up Butterfly's vege-garden so they had to go.
From Pipiriki the country road besides the Whanganui river was also mainly asphalted with the odd road works but the Donkey was used to that from Christchurch. Slowly the confidence of the Donkey returned. His health was improving as well; the stinging on the back of the head was replaced by a dull ache, which was more tolerable. The medication must be working, the Donkey thought. Spot was bored out of his brain but did not complain, happy that his master felt better.
Riding along the Donkey was suddenly confronted by a small settlement with the name Jerusalem. The Donkey knew that because it was on a big sign on the side of the road. The donkey blinked his eyelids and stopped. Low behold, a bit further along he saw a small hut which looked like a stable. Could it be?? Was little baby Jesus born here? The Donkey always believed that Jerusalem was somewhere in a faraway country, but no, it was right here, smack bang, in the middle of the North Island. The Donkey suddenly felt a bit religious even if he is not really religious. He does not believe in a God, in fact, he beliefs that God is nature. He read that in a book by Spinoza, a well-known Dutch philosopher who lived a long time ago. Spinoza was expelled from his church for saying that God is nature. They insisted that their God is the only God. The Donkey felt that churches should be more tolerant and open for discussion rather than be so dogmatic. The word dogmatic consists of two syllables, dog and matic, the Donkey thought. He did not like dogs too much, they were way too smart for him and matic sounded a bit like metric and the Donkey hated calculus. To the Donkey dogmatic churches were a double threat.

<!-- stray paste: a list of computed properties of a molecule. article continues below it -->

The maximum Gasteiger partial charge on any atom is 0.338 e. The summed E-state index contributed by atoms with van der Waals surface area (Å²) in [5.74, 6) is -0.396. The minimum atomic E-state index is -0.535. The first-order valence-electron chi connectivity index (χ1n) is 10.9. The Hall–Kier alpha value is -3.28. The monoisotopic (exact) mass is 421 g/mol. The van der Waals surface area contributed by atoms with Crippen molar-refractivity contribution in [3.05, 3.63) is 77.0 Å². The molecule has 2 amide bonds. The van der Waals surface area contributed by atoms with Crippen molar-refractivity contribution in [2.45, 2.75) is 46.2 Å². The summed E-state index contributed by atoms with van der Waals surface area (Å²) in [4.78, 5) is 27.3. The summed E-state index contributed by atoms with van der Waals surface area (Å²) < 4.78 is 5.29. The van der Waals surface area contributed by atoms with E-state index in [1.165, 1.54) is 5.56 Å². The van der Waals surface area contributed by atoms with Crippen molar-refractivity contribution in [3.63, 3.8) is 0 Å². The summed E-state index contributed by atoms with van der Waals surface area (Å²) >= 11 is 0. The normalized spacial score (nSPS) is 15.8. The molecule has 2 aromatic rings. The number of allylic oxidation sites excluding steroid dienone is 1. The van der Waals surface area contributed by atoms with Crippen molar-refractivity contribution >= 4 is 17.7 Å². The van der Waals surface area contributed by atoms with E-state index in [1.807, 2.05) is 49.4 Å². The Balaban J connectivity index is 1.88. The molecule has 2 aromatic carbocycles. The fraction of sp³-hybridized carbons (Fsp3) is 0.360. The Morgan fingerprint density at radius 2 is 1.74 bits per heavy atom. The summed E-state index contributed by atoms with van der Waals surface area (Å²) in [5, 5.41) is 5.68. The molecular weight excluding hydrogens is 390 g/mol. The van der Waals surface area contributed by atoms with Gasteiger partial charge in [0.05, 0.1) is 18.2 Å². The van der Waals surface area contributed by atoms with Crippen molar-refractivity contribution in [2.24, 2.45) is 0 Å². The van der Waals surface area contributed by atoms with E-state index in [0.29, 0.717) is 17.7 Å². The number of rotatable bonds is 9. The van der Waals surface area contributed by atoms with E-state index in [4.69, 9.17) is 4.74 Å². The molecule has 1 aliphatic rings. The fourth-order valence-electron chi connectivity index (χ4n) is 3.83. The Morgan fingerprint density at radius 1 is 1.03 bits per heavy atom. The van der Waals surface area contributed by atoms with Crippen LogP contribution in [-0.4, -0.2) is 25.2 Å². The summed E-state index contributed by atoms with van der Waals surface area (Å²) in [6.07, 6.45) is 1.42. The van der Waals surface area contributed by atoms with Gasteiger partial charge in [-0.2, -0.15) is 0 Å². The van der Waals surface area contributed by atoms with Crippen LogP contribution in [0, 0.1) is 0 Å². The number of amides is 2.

But he was excited by discovering that Jerusalem is actually located in New Zealand and not somewhere else, even it if looked different from what he had imagined. He was going to tell the world about his discovery and would become famous, or would he? Who would believe a donkey uh! He decided not to tell the world yet but discuss his find with Showpony first, next time he would see him, he will know what to do. Then, within an hour he came through London and Athens, all along the same road. The Donkey’s mind boggled. The world had it all wrong.
Spot and the Donkey rolled into Whanganui at 6 p.m. and checked into the Anndion Lodge for the night, just before the rain set in.